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The Lost Continent (1968)
Director: Michael Carreras

review by Christopher Geary
SPOILER ALERT!
Alongside the success of Terence Fisher's supernatural horror The Devil Rides Out (1968), Hammer Studio's adaptation of another Dennis Wheatley novel, a Sargasso shipwreck adventure on a mysterious island of weird creatures, The Lost Continent is less well known and much less appreciated, even when viewed yet another example of cult genre cinema. In a postmodern in-joke, which might have been clever once but seems cheesy, nowadays, Wheatley's book Uncharted Seas is on screen, being read in a paperback edition by a character in this film.

Departing in quite a hurry from Sierra Leone, bound for Caracas, a rundown old British tramp steamer that's uninsurable under the command of the desperate and gloomy Captain Lansen (Eric Porter, Hands Of The Ripper), has an illegal cargo of explosive material, and a small group of luckless passengers, including struck-off/ disgraced Doctor Webster (veteran Nigel Stock), his sexpot daughter Unity (Suzanna Leigh, Deadly Bees, Lust For A Vampire), soon-to-be reformed alcoholic Harry Tyler (Tony Beckley), and runaway wife Eva Peters (Hildegard Knef) who secretly carries a fortune in bonds for the ransom on her son.

A con-man, a rebellious first officer, and the salty chief engineer are not happy when they discover the dangerous freight stashed away in the ship's hold, and their concern for safety becomes mutinous panic when the ship's hull is breached, accidentally, and news leaks out that a hurricane is approaching fast on their vessel's course away from any standard shipping lanes. Sweaty tension and potentially violent confrontation is only a build-up to despairing resignation when Lansen orders everyone to 'abandon ship'.

Adrift in the lifeboat, the bickering survivors finds themselves menaced by tangles of man-eating seaweed, and only manage to escape certain death by returning to their ship, which has now become stuck in mist shrouded vegetation of a timewarp which conceals the vast maritime 'graveyard' of lost ships. It presents an eerie scene, despite the obvious use of special effects miniatures and a water tank set built at Elstree, and what makes The Lost Continent worthwhile viewing today is not so much the characters or the above-average acting but the inventive oddness of genuinely uncanny scenes that follow.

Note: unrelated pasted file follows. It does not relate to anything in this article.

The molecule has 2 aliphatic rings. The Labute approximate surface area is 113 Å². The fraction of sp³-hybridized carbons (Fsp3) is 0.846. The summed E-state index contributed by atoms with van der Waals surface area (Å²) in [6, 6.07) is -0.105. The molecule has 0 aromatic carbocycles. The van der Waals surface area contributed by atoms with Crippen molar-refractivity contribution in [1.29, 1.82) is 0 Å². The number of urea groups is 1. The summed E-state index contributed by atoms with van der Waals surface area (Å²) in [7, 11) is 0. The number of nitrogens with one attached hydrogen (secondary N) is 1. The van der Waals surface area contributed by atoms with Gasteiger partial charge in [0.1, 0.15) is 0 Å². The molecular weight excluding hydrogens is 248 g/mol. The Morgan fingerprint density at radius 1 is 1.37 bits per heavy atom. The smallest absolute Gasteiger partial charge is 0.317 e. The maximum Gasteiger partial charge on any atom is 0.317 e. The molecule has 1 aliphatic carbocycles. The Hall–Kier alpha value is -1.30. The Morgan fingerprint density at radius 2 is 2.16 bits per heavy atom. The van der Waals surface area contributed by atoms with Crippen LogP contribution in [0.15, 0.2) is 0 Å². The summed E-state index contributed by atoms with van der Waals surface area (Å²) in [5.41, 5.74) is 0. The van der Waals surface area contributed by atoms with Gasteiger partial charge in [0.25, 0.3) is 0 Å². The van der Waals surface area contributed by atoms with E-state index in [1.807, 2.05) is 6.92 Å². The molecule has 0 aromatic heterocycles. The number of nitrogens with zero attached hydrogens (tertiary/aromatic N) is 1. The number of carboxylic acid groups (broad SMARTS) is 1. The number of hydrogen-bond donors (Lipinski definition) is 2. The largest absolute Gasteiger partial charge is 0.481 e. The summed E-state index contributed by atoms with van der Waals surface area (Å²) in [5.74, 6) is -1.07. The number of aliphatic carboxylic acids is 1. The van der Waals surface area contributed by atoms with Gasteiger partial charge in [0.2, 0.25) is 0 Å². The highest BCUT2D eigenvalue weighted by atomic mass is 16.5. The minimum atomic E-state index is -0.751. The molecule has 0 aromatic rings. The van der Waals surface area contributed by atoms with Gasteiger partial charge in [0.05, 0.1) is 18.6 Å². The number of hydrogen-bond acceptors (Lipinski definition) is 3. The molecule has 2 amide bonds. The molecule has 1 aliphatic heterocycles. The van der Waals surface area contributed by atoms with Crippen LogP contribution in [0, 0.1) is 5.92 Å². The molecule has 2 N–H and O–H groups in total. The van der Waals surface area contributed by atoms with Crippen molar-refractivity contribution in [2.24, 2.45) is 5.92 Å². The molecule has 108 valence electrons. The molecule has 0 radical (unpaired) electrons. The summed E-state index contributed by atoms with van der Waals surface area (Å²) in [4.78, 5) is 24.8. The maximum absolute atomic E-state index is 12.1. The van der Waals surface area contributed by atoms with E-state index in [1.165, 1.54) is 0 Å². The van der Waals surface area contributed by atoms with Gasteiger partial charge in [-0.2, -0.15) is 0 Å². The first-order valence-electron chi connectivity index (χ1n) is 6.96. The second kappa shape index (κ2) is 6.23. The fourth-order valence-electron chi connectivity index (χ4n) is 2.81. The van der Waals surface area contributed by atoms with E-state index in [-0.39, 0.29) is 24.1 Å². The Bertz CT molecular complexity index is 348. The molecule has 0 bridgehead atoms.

There are some local 'pirates' from a Spanish galleon where superstitious mania of the Inquisition still rules with a crazy religious fervour. Lansen's ship is raided by a gang of these zealots, who use balloon rigs and 'snow-shoes' to walk on water across the floating mats of seaweed. Rescued from the homicidal conquistadors, busty Sarah (Dana Gillespie, The People That Time Forgot, 1977) reveals the film's rather sketchy backstory about multi-generational descendents of many shipwrecked inhabitants in this bizarre land, a hidden and unknown 'continent'.

Explorers get lost in the heavy fog where huge scorpion and giant crab monsters lurk. These 'fantastic' beasts are supposedly ghastly and grotesque but actually hilarious, especially by today's standards of creature effects. Their obviously rubbery limbs and twitchy 'faces' ensure the attacks, which also include a strike against the ship by a mutant octopus with a glowing eye, are tremendously entertaining albeit for all the wrong reasons.

Overall, then, writer and director Michael Carreras' The Lost Continent is essential viewing for any fans of 1960s' cult pictures. Optimum Classic's new release is a bare-bones DVD, with a trailer, but not even a subtitle option for the hard-of-hearing.

The Lost Continent



copyright © 2001 - Pigasus Press